Still, it would help if you thought about pre-watering the soil, so the seeds don’t get moved around. Keep the seeds wet, cover the cell with plastic or newspaper but give them an air supply and put them in a dark, warm place.
What Is The Best Soil For Thai basil?
We recommend that you use a soilless mix instead of garden variety potting soil brands.
Your options are:
- Aged bark and peat to add drainage and prevent root rot
- Perlite, sphagnum, and pasteurized wood chip mix to avoid diseases
Pasteurized compost is another option in your arsenal that can enrich the soil for Thai basil.
You can pasteurize your compost by:
- Making 1/2-inch squares in a garbage can lid
- Pouring compost through the lid to let the enclosures filter out large chunks
- Pouring in boiling water
- Mixing everything with a shovel
- Covering with the lid and let steam kill off diseases
- Repeating the process two more times
- Letting the soil cool for an hour
Through this method, you will end up with both pasteurized and warm soil, where Thai basil will feel like at home. If you want the same warm soil effect for indoor Thai basil growing, use an electric rubber heat mat. Keep the soil temperature as close to 70 °F as you can.
How To Pick The Best Container For This plant? Right Pot Sizes
Clay pots look pretty but break way too often, are heavy to move around, and encourage water loss. Plastic pots keep the moisture and heat in place to help the Thai basil grow and are lightweight. Clay or plastic, pick those of dark color to protect the Thai basil roots from light. Also, make sure the container you choose has got drainage holes.
After your Thai basil sprouts leave, it’s time you start moving it from one pot to the next to give it more room to grow. You should do this every few weeks but be careful — a too-large pot might invite root rot. A good rule of thumb is to start with a 2–3 inch container and then move your Thai basil to a 4–6 inch one in a month. Be warned that you should never let the plant’s roots become too big for the pot it is in.
What Are Some Pests And Diseases Of Thai Basil? Protect Your Plant
Grasshoppers and whiteflies are the two most dangerous pests of Thai basil. Cutworms, slugs, and spider mites are also notorious for chewing away from the plant with ease. You can spray the plant with a jet of water, which should knock off the pests but not harm the plant tissue. A homemade hot pepper and garlic spray also does wonders, as does a natural insecticidal soap.
You can curb cutworms by pouring wood ashes all around the Thai basil or use a cutworm collar at the plant’s base. Against slugs, install a 5-inch copper fencing. Copper reacts with the slug’s body on contact to zap but not kill it. You can curb all other insects by spreading fabric row covers over your Thai basil during the day.
Fusarium wilt is the deadliest disease of the Thai basil, seeing how it can kill seeds and stay in the soil. Remove any plant you see Fusarium destroying as soon as you spot it before it can infect other plants.
Your best option against Fusarium is to plant hardy varieties of Thai basil, but you can also do these:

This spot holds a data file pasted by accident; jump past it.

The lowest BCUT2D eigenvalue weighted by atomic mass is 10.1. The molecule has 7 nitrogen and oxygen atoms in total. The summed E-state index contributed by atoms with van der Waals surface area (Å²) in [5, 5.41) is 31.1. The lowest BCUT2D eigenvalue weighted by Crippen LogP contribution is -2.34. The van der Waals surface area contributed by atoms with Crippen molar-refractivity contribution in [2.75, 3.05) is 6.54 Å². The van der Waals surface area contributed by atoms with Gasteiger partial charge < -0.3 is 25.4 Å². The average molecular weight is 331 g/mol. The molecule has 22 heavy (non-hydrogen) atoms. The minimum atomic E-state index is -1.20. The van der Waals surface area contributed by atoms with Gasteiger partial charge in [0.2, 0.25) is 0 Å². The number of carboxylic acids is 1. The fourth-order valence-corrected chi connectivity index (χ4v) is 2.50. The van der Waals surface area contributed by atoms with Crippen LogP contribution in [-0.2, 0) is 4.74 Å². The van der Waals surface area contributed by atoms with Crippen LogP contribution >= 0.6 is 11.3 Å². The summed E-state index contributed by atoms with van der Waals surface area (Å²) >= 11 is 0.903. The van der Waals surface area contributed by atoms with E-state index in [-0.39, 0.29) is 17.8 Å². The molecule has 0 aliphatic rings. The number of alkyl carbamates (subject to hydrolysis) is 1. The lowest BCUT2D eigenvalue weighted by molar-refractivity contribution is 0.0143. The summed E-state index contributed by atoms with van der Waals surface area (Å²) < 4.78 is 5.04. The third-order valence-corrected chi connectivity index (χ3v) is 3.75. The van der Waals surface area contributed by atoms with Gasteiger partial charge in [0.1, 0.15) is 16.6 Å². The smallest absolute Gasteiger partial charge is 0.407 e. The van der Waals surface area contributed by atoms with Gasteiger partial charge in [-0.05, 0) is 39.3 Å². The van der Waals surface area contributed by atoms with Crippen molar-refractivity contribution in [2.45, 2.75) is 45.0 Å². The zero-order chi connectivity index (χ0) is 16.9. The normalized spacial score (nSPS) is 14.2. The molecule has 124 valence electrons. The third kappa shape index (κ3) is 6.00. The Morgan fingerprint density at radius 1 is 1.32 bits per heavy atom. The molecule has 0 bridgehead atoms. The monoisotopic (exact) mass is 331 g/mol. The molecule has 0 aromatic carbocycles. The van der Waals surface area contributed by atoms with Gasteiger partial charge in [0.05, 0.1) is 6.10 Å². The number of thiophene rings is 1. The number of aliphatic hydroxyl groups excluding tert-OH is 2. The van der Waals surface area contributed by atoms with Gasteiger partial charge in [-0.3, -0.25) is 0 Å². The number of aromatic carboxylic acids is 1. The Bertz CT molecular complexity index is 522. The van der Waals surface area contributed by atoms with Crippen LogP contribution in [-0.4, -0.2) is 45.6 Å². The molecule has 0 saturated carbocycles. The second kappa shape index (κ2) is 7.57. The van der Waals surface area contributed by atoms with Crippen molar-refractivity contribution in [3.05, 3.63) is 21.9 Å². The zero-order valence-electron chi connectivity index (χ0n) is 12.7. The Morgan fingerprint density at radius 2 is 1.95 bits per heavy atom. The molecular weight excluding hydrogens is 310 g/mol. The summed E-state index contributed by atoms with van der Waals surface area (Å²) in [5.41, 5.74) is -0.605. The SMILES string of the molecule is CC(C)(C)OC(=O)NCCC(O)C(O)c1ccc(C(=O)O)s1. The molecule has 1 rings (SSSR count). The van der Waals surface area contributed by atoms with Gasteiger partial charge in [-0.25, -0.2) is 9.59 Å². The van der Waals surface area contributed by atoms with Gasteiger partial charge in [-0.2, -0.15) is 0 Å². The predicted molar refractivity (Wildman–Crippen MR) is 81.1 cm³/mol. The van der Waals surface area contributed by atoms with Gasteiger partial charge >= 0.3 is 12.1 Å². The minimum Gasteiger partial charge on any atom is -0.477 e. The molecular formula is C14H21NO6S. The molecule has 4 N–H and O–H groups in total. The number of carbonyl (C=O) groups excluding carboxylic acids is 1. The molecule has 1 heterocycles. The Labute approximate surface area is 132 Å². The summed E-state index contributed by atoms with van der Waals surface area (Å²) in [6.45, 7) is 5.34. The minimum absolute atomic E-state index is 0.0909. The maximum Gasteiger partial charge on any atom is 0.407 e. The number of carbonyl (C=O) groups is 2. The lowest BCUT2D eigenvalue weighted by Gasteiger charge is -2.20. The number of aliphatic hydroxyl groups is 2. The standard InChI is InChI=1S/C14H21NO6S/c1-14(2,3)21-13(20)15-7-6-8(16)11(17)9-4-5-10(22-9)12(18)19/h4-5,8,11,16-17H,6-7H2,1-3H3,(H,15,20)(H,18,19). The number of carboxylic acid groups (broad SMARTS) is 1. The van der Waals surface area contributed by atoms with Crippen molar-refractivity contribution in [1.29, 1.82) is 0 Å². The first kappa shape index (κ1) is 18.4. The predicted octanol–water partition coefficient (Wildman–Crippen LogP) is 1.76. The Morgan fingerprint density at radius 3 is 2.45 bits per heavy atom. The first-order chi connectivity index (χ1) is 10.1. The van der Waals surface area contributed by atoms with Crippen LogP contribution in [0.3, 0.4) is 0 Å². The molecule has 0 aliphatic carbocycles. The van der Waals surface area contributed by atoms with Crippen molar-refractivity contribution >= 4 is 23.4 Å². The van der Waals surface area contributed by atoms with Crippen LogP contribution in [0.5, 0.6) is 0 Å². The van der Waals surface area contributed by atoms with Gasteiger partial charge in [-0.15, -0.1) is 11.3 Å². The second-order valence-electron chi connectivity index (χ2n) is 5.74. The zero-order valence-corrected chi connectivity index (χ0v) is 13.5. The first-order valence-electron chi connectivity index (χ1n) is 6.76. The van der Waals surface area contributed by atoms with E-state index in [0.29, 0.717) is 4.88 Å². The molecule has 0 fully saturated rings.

- rotate crops
- solarize the soil (covering it with plastic to increase the temperature)
- proper removal of diseased plants and soil
What Makes Thai Basil So Special?
Tasting or smelling the Thai basil plant can remind you of:
for a good reason — plant chemistry. Each aroma is a different chemical, and each Thai basil plant has a unique mix of these chemicals. Depending on the variety you’re growing, you will get a different ratio of scents and flavors.
What Does Thai Basil Taste Like?
The Thai basil flavor is like licorice or anise, with a hint of spiciness. Thai basil flavor will grow bitter over time, but you can pinch its flowers to stop that.
Can You Use Grow Lights For Indoors Thai basil?
Yes, since Thai basil enjoys the sun or anything that feels like it. Use warm or cool white fluorescent tubes, set them on a timer, and experiment with 12–24 hour lighting times.
Keep fluorescent grow lights 3 inches above seedlings and use only after germination. Place aluminum foil or mylar over the light source for a more generous light reflection.
What Are Some Fine Thai Basil Companions?
Tomato is the finest Thai basil companion, though you need to take some precautions. The two are often planted together for convenience since their flavors go well in meals. They also have similar ideal growing conditions.
Plant the Thai basil about 3 feet away from the tomato and always on the south side. This is to avoid the tomato plant overshadowing the Thai basil. If you’re not interested in practical combos, plant the Thai basil with oregano or any flowers.
In this article, you’ve learned that:
- Thai basil is an ancient plant cherished for its smell
- Thai basil varieties can mix, sharing their attributes
- Growing Thai basil cuttings keep their unique smell and flavor
- Well-watered soil gives vigor to Thai basil growth
- Pruning is a must and produces plenty of Thai basil leaves
- Planting Thai basil seeds on the surface of soil work fine
- Kelp is a valid Thai basil fertilizer
- The ideal Thai basil soil is warm and sterile
- Plastic Thai basil containers work better than the clay ones
- Tomato is an excellent Thai basil companion, both in the garden and in dishes
It’s not easy to accommodate plant royalty, but the effort is well worth it. Thai basil is a noble, gracious plant that you must handle with care, but your reward is an aroma you’ll never forget.